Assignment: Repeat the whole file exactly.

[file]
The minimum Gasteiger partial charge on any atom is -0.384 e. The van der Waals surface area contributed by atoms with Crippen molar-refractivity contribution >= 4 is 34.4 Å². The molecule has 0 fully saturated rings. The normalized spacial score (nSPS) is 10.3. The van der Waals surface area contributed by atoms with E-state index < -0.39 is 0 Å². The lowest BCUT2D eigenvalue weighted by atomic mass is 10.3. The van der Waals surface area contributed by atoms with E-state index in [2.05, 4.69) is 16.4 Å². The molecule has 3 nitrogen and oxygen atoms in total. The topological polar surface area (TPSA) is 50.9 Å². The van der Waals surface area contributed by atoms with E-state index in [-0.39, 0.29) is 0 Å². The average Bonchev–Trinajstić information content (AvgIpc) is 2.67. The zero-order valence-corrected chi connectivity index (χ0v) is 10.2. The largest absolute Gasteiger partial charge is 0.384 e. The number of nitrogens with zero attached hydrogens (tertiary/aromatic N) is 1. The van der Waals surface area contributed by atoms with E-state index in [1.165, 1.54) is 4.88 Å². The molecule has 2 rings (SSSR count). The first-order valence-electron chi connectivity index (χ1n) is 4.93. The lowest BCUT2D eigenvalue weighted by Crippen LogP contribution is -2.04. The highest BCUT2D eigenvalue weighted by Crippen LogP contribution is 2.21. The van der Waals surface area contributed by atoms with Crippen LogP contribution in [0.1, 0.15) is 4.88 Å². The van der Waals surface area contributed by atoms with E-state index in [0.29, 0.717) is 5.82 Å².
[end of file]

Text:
The minimum Gasteiger partial charge on any atom is -0.384 e. The van der Waals surface area contributed by atoms with Crippen molar-refractivity contribution >= 4 is 34.4 Å². The molecule has 0 fully saturated rings. The normalized spacial score (nSPS) is 10.3. The van der Waals surface area contributed by atoms with E-state index < -0.39 is 0 Å². The lowest BCUT2D eigenvalue weighted by atomic mass is 10.3. The van der Waals surface area contributed by atoms with E-state index in [2.05, 4.69) is 16.4 Å². The molecule has 3 nitrogen and oxygen atoms in total. The topological polar surface area (TPSA) is 50.9 Å². The van der Waals surface area contributed by atoms with E-state index in [-0.39, 0.29) is 0 Å². The average Bonchev–Trinajstić information content (AvgIpc) is 2.67. The zero-order valence-corrected chi connectivity index (χ0v) is 10.2. The largest absolute Gasteiger partial charge is 0.384 e. The number of nitrogens with zero attached hydrogens (tertiary/aromatic N) is 1. The van der Waals surface area contributed by atoms with E-state index in [1.165, 1.54) is 4.88 Å². The molecule has 2 rings (SSSR count). The first-order valence-electron chi connectivity index (χ1n) is 4.93. The lowest BCUT2D eigenvalue weighted by Crippen LogP contribution is -2.04. The highest BCUT2D eigenvalue weighted by Crippen LogP contribution is 2.21. The van der Waals surface area contributed by atoms with Crippen LogP contribution in [0.1, 0.15) is 4.88 Å². The van der Waals surface area contributed by atoms with E-state index in [0.29, 0.717) is 5.82 Å².